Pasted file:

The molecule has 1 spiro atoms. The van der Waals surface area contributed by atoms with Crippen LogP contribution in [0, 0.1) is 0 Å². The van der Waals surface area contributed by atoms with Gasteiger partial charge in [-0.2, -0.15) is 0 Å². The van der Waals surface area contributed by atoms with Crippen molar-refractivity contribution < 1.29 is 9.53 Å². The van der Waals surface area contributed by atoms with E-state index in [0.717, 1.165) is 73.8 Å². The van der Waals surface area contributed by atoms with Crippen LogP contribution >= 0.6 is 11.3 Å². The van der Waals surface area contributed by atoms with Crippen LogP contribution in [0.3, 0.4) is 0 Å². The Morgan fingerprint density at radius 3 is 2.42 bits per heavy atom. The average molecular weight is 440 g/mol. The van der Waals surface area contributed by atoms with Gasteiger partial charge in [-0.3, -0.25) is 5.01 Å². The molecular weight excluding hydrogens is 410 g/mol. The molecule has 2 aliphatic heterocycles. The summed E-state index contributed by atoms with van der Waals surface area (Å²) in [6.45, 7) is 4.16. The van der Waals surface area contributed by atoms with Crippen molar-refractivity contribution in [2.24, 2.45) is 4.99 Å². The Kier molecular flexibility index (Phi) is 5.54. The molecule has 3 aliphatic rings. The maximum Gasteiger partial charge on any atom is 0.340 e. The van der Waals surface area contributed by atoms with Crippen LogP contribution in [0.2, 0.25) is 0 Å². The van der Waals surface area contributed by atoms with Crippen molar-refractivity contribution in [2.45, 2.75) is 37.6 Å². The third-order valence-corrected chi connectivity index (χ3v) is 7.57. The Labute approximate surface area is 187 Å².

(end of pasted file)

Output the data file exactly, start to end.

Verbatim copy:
The molecule has 1 spiro atoms. The van der Waals surface area contributed by atoms with Crippen LogP contribution in [0, 0.1) is 0 Å². The van der Waals surface area contributed by atoms with Gasteiger partial charge in [-0.2, -0.15) is 0 Å². The van der Waals surface area contributed by atoms with Crippen molar-refractivity contribution < 1.29 is 9.53 Å². The van der Waals surface area contributed by atoms with E-state index in [0.717, 1.165) is 73.8 Å². The van der Waals surface area contributed by atoms with Crippen LogP contribution >= 0.6 is 11.3 Å². The van der Waals surface area contributed by atoms with Crippen LogP contribution in [0.3, 0.4) is 0 Å². The Morgan fingerprint density at radius 3 is 2.42 bits per heavy atom. The average molecular weight is 440 g/mol. The van der Waals surface area contributed by atoms with Gasteiger partial charge in [-0.3, -0.25) is 5.01 Å². The molecular weight excluding hydrogens is 410 g/mol. The molecule has 2 aliphatic heterocycles. The summed E-state index contributed by atoms with van der Waals surface area (Å²) in [6.45, 7) is 4.16. The van der Waals surface area contributed by atoms with Crippen molar-refractivity contribution in [2.24, 2.45) is 4.99 Å². The Kier molecular flexibility index (Phi) is 5.54. The molecule has 3 aliphatic rings. The maximum Gasteiger partial charge on any atom is 0.340 e. The van der Waals surface area contributed by atoms with Crippen LogP contribution in [0.2, 0.25) is 0 Å². The van der Waals surface area contributed by atoms with Crippen molar-refractivity contribution in [2.45, 2.75) is 37.6 Å². The third-order valence-corrected chi connectivity index (χ3v) is 7.57. The Labute approximate surface area is 187 Å².